Friday, November 13, 2020

No. 398: Long-Term Care Insurance—Yet Another Update on the Skochin Lawsuit Against Genworth

In No. 384 (July 30, 2020), I posted my most recent update on the Skochin class action lawsuit against Genworth Financial, Inc. (Genworth) and Genworth Life Insurance Company (GLIC) relating to premium increases on long-term care (LTC) insurance policies. In that post, I provided a link to my first post on the case, and links to my first two updates. (See Skochin v. Genworth, U.S. District Court, Eastern District of Virginia, Case No. 3:19-cv-49.)

On January 18, 2019, Pennsylvania residents Jerome and Susan Skochin and Maryland resident Larry Huber filed a class action lawsuit against Genworth and GLIC. The plaintiffs had purchased LTC insurance policies in 2003 and 2004 from General Electric Capital Assurance Company, a predecessor of Genworth and GLIC. On October 30, 2019, the plaintiffs filed a notice of settlement. On January 15, 2020, Senior U.S. District Judge Robert E. Payne held a hearing, granted preliminary approval of the settlement, directed that the class notice be mailed to class members, and set the final fairness hearing for July 10, 2020.

Recent Developments
On July 10 and 14, 2020, the judge heard arguments on the objections, and ordered further briefing. On September 14, he ordered further briefing.

On November 5, the judge issued a memorandum opinion and an accompanying order overruling class members' objections to the plaintiffs' motion to approve the settlement. Also on November 5, he issued a memorandum opinion and an accompanying order granting class counsel's motion for an award of attorney fees and expenses. The four November 5 documents are in the complimentary package offered at the end of this post.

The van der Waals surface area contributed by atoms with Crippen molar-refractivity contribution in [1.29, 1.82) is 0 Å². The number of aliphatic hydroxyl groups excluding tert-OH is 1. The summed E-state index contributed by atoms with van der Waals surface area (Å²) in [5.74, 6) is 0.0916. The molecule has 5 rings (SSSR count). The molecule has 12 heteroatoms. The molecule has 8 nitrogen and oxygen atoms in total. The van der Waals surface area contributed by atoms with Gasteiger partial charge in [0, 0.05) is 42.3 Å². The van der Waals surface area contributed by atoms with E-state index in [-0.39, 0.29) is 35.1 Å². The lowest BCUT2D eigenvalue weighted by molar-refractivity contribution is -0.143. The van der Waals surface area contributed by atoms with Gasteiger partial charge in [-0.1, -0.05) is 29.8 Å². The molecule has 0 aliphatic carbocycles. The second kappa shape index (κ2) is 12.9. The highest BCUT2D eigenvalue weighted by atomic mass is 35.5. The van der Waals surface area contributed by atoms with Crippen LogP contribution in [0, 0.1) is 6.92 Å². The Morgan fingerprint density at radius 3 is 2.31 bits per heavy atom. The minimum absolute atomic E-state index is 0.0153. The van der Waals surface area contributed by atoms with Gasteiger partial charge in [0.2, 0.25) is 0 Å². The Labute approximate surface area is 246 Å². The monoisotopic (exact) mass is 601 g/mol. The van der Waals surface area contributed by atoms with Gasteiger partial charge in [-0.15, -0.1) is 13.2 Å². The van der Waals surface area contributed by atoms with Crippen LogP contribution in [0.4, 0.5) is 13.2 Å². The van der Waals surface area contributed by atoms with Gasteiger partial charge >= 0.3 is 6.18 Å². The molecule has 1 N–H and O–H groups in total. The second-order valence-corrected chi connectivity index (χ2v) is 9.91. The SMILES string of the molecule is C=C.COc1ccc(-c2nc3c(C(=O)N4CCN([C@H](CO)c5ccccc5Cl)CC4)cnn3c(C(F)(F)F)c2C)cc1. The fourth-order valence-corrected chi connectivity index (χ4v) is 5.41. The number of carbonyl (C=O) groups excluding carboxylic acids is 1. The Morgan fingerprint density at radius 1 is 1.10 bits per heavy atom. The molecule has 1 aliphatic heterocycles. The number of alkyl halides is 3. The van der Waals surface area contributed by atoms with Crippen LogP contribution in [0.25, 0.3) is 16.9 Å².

An Invitation
When I posted No. 384, I said I do not intend to express an opinion about the fairness of the settlement from an actuarial standpoint because I am not an actuary and do not feel comfortable expressing such an opinion. However, I would welcome expressions of opinion from actuaries. As an aid to expressing an opinion, note that the complimentary packages offered in my five blog posts on the case are available and would provide a good starting point. If you need further documents, I can send you the current court docket and provide you with any court documents you would like to see. Should you respond to this invitation, please indicate whether you prefer your opinion to be with or without attribution, and I will honor your request.

Available Material
I am offering a complimentary 99-page PDF consisting of the judge's memorandum opinion and accompanying order granting final approval of the settlement (68 pages), and the judge's memorandum opinion and accompanying order granting approval of attorney fees and expenses (31 pages). Email and ask for the November 2020 package about the case of Skochin v. Genworth.